While I didn't learn (or relearn) anything particularly earth shattering, there are a couple of tips that I thought might be worth sharing.

1) Don't forget that you can use Microsoft Excel to edit your part tables.  Using Excel will allow you to using Excel to create equations, or just fill and copy series in the table.

Using Excel can make editing the table *much* easier!

For example, looking at the sample part number 1145-03, the 03 means something.  It's the grip length of the screw in 16ths of an inch.  so 03/16 = a grip length of 3/16.

Looking at that from Excel, you have a formula!  Hello automating a repetitive task!

An example of an equation calculating a screw's grip length.

2) Don't forget that you can use Edit Member Scope and Edit Factory Scope to make adjusting iParts a little easier.

Edit Member Scope means any changes you make to the model only affect the active member.

Edit Factory Scope changed the entire factory, for example, when I need to add a fillet to the whole factory, I edited the factory scope.  When I wanted to modify just the width of a torq head (the sort of Phillips head looking part) for a single variation, I edited the member scope.

The icon for editing member versus factory scope.
3) If you want to generate all the iPart members in a hurry, select them using Shift+Left Click.  Once the parts are selected, right click and choose Generate Files.

The computer may chug a bit, but it will build all the members required for this part.  Saving the trouble of doing it later.

Selecting all all the members and generating all the files to generate all the files.
But after I was done working on this project, I decided that I would go head and share more than a few tips for this part, I'm just going to go ahead and share the iPart.

Of course I do have to offer up a few disclaimers, or at least advisories.

1) I've done my best to make sure that the values are correct.  But there is always the possibility that I suffered a case of fat fingers.  It never hurts to verify if you're going to use it for real!

2) This screw actually uses UNJF threads, not UNF like I've used in the iPart.  However, I designed this with the intention to be placed in assemblies, not to be accurate to the manufacturing level.  Since the default Inventor Thread table doesn't contain UNJF threads by default.

I do have a modified Thread.xls file with UNJ threads in it, but rather than talk people through modifying their Design Data folders, I decided to keep the part as universal as possible, since ultimately the part is only intended to be placed in an assembly.

But with all that said, take the part, use it, and enjoy it by downloading it from my GrabCAD account here!

If you don't have a GrabCAD account, you can download it from this link!

One final note, I found the technical information for the screw at the Coast Fabrication website.  It's got a wealth of information!






Wednesday, January 07, 2015

The Vault Service is Alive and Well! Why Can't I find the Data Management Services?!?!


Not that long ago, I ran into a Vault issue that I can only describe as truly puzzling, and more than a bit nerve wracking.

It all started out with the phrase that will strike fear into the heart of any Vault Admin.

"Vault's down.  Engineering is at a standstill." 

In Vault world, this is the same as hearing "Shields are down, weapons offline, and the dilithium crystals are nearly dead."

If you haven't heard this phrase, you're lucky.  If you have, trust me, it'll make you want to grab a red shirt and join the away team.

Left with no choice, I plunged in.  With Vault off line, many scenarios become a possibility, most of them not good.

After all, there's nothing more dangerous than engineers with free time.  It's like the A-Team, MacGyver and the MythBusters merged Voltron style, and then downed a gallon of espresso before going to work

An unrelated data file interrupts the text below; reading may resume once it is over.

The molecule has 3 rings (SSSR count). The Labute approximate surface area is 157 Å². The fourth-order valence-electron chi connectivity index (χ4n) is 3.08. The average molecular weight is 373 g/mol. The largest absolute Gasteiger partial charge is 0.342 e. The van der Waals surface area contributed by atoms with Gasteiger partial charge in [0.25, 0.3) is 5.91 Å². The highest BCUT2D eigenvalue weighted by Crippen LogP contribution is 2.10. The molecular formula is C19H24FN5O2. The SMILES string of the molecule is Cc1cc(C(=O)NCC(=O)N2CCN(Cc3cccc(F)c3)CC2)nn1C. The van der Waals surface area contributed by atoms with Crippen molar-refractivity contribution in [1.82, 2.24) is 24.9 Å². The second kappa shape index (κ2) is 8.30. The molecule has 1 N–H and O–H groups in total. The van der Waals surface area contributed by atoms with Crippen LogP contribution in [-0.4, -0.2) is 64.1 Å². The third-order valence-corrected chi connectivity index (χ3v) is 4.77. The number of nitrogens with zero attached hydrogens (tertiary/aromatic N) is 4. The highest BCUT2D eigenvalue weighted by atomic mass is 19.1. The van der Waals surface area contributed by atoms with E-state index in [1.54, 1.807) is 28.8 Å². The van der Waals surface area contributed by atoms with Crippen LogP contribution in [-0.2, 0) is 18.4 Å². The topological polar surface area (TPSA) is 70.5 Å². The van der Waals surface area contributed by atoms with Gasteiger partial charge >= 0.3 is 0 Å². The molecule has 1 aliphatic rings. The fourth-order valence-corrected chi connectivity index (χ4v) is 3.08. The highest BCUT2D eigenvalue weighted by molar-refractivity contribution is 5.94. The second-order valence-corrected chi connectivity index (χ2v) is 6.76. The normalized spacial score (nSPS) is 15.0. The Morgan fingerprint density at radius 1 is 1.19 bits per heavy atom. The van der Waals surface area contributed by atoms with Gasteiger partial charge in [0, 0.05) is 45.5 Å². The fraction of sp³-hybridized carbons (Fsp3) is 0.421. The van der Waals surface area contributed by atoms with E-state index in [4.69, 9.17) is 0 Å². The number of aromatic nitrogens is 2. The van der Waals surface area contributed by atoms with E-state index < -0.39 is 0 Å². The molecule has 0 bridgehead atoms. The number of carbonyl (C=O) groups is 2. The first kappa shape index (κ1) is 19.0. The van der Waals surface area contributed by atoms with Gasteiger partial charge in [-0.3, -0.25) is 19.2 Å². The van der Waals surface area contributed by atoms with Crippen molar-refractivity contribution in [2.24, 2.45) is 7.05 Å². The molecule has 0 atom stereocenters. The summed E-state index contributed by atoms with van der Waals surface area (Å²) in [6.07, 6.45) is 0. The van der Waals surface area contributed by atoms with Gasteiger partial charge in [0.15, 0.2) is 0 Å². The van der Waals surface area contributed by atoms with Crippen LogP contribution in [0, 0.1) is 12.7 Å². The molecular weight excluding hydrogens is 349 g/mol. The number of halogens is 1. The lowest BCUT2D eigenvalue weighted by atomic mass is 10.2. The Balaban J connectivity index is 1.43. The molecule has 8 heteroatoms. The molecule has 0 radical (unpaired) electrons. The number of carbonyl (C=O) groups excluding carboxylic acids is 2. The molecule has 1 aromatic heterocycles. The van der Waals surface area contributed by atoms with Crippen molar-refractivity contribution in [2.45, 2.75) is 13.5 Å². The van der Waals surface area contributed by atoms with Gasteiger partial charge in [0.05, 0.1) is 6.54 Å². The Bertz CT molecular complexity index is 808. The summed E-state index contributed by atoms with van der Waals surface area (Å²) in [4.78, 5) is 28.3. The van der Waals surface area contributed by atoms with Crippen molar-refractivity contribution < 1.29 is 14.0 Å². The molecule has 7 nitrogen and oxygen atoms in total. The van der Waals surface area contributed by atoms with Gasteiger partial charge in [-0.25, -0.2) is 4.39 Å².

The error being displayed by every single client was.




I reset IIS, the IT Admin rebooted the computer.  The same error appeared.  


I checked the standard issue things.

  • IIS?                           Running like a top
  • SQL Server?             Serving SQL just fine. 
  • Firewalls?                 Allowing traffic to pass. 
  • Log files?                  Nothing out of the norm... so it seemed....


Meanwhile, engineering has accepted a dare to use old office supplies, stale chocolate, and a 63 VW Beetle chassis to create an upgraded version of Rock 'em Sock 'em Robots.

Finally, after a bit of searching, the solution presented itself in the form of the link on the Autodesk support site here

A document came up, the first thing it said was check for the following in the Vault logs.  You'll commonly hear them called "Vlogs", and can be found using the instructions at this link.

Error: Soap Exception ( mesg-id = 635298001452597277 ) 
Exception: WebServiceError [800]
 
Exception(Inner): There was no endpoint listening at https://avia-srv3/AutodeskDM/Services/_impl/SiteService.svc that could accept the message. This is often caused by an incorrect address or SOAP action. See InnerException, if present, for more details. 
Stacktrace(Inner): 

Apparently, for reasons unknown, there was an SSL error that was preventing the connection to Vault.  I don't know all the ones and zeros that would cause this, and now with engineering trying to attach flamethrowers to their super-sized boxing game, we were focused on fixing the issue.

I try the first steps in the solution, which are:
  1. Start the Autodesk Data Management Server Console (ADMS) and go to Menu tools > Global Settings > Advanced Settings > Email.
  2. Remove the selection from the "Enable Compatibility with SSL" option.
But that doesn't solve my issue.  When I try to go to the Tools pulldown, I get the following error.


Fortunately, the solution at the link contains instructions for that case too!
  1. Use Notepad to open the web.config file from C:\Program Files\Autodesk\ADMS Professional 2014\Server\Web\Services .
  2. Change the sslRequired key from "true" to "false." 
I run these solutions, and for good measure, type IISRESET at the windows command prompt to bounce the service.

Now, both the IT admin and I hold our breaths and cross our fingers.

And then.....

It works! 

The first user logs in, then the second, and so on!  Cue epic symphonic music!

The IT admin and I congratulate each other.  If we had been in the same room, instead of working remotely, we might have hugged.

It felt like we had just successfully disarmed a bomb! 

But in the end, what's the point?  Why am I sharing this?  Will another user out in there find this helpful?

I don't know, you may never encounter this error.  And I'm the first to hope you don't.

But if this little tip resurrects just one users' Vault minutes before engineering completes their time traveling DeLorean.  If one user is able to take this and say "I was able to minimize downtime...."

If one frazzled CAD manager is just a little less frazzled, then this post did it's job!